Interest Rates

Interest rate is the rate (expressed as a percentage of the loan amount), at which the lender charges the borrower for lending them money. For example if a consumer with bad credit applies for a secured credit card, the lender decides what interest rate to charge the borrower for giving him credit through the credit card. Most of the time interest rates are expressed as yearly interest rate, popularly known as APR (annual percentage rate). For example if a consumer applies for an auto loan, the bank will do a credit check and depending on the credit score of the customer, will decide what interest rate to offer. If the customer has a perfect credit record, the bank might consider offering very low interest rate on the loan, because the borrower represents a low risk. The opposite is also true, and if somebody applying for a loan has really bad credit, the bank may either offer very high interest rate or flat-out refuse to give the loan. In this case the borrower might be forced to work with subprime lenders.

How it Works?

In contemporary economy, Interest Rates are usually regulated by governments and large centralized banks. Most of these Interest Rates are calculated over a period of one year. Depending on financial conditions, the rate of interest changes with time. Usually, Interest Rates are announced after taking into consideration such factors as unemployment, inflation and amount loan, etc. There are fixed and variable Interest Rates. As the name implies, fix Interest Rates remain fixed for the duration of interest while variable Interest Rates may change.

To better understand why people charge Interest Rates, it should be understood that money does not generally have enough buying power in future. A $1 bill today may be enough to buy a can of Soda, but it may not be enough ten years later. It is because prices of goods generally keep on rising. Therefore, lenders need to charge Interest Rate to counter future price increases. Similarly, someone lending $10000 needs to compensate for future value of that currency. After five years, even if the borrower gives back $10000, does not necessarily mean that $10000 will have enough buying power that it had five years, earlier.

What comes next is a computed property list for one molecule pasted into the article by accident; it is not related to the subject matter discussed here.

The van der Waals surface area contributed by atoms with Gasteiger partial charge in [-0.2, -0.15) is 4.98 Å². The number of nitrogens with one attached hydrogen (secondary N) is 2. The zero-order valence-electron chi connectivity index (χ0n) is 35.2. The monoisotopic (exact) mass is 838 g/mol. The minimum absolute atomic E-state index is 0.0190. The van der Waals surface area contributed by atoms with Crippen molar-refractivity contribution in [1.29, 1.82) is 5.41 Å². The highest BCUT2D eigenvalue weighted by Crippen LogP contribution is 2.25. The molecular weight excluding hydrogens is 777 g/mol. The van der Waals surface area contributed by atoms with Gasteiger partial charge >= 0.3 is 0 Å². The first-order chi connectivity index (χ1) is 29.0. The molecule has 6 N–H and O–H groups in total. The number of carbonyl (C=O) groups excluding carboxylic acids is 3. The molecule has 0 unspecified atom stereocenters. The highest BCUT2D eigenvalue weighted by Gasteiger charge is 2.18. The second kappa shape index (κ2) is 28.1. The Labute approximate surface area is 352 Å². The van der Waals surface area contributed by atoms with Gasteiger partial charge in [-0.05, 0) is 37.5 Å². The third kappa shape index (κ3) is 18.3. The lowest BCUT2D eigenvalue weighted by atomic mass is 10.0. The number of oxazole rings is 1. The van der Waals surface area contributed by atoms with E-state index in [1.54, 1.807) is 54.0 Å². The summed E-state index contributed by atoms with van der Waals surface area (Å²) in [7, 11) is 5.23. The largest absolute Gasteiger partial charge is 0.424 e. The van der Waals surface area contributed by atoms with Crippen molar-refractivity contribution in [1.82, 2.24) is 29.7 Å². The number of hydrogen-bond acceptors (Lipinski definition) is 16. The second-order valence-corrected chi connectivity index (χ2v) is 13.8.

In order to get a similar value, lenders usually estimate the future buying power of a currency, and charge Interest Rates, accordingly. For example, if a lender thinks that in five years $10000 will have value equal to $12000 then they may charge 4% every year because 4% of $10000 is $400, which after five years will accumulate $2000 additional money for lender. Thus, adding $2000 Interest to $10000 becomes $12000.

How much are the Interest Rates?

As stated, Interest Rates keep on changing depending on market conditions. Between 1954 and 2008, Federal Reserve Bank of United States has changed Interest Rates from 0.25% to 19% while Bank of England has charged anywhere from 0.50% to 15%, since 1989. In contrast, German government had to charge 90% Interest Rate, in 1920.

Bank of Canada

The Bank of Canada is responsible for setting short-term interest rates, which in turn affect the interest rate offered by Canadian commercial banks to their customers. When short-term interest rates rise, it's getting more expensive to borrow, and when they go down, it's cheaper to borrow.

Currently, Interest Rate from Bank of Canada is at all-time low of 0.50 percent which once was 21.03 percent, in August 1981. It should be noticed that inflation is the main contributing factor to Interest Rates. Therefore Interest Rates, in 1981, were record high because the annual rate of inflation had reached as high as 12.5 percent per year. Subsequently, recent Interest Rates from Bank of Canada reflect a low rate of inflation which has averaged only 2%, since 1991.